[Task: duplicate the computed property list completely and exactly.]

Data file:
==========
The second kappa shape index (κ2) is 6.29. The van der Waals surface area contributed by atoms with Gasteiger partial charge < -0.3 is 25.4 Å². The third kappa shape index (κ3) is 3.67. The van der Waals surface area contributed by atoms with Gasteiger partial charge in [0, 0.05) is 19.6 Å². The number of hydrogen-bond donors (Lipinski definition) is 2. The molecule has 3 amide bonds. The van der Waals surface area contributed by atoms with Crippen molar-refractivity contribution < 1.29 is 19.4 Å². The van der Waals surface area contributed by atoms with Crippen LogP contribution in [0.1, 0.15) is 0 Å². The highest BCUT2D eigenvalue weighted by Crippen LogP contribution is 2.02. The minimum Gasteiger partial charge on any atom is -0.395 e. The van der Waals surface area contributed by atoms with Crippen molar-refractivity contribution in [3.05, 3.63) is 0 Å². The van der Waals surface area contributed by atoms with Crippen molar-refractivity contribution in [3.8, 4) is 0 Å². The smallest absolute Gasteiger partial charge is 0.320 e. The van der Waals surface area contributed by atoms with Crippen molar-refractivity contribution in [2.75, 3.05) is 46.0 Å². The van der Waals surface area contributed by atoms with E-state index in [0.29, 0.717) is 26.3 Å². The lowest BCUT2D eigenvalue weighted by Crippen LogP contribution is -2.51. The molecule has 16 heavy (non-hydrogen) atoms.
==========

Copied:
The second kappa shape index (κ2) is 6.29. The van der Waals surface area contributed by atoms with Gasteiger partial charge < -0.3 is 25.4 Å². The third kappa shape index (κ3) is 3.67. The van der Waals surface area contributed by atoms with Gasteiger partial charge in [0, 0.05) is 19.6 Å². The number of hydrogen-bond donors (Lipinski definition) is 2. The molecule has 3 amide bonds. The van der Waals surface area contributed by atoms with Crippen molar-refractivity contribution < 1.29 is 19.4 Å². The van der Waals surface area contributed by atoms with Crippen LogP contribution in [0.1, 0.15) is 0 Å². The highest BCUT2D eigenvalue weighted by Crippen LogP contribution is 2.02. The minimum Gasteiger partial charge on any atom is -0.395 e. The van der Waals surface area contributed by atoms with Crippen molar-refractivity contribution in [3.05, 3.63) is 0 Å². The van der Waals surface area contributed by atoms with Crippen molar-refractivity contribution in [3.8, 4) is 0 Å². The smallest absolute Gasteiger partial charge is 0.320 e. The van der Waals surface area contributed by atoms with Crippen molar-refractivity contribution in [2.75, 3.05) is 46.0 Å². The van der Waals surface area contributed by atoms with E-state index in [0.29, 0.717) is 26.3 Å². The lowest BCUT2D eigenvalue weighted by Crippen LogP contribution is -2.51. The molecule has 16 heavy (non-hydrogen) atoms.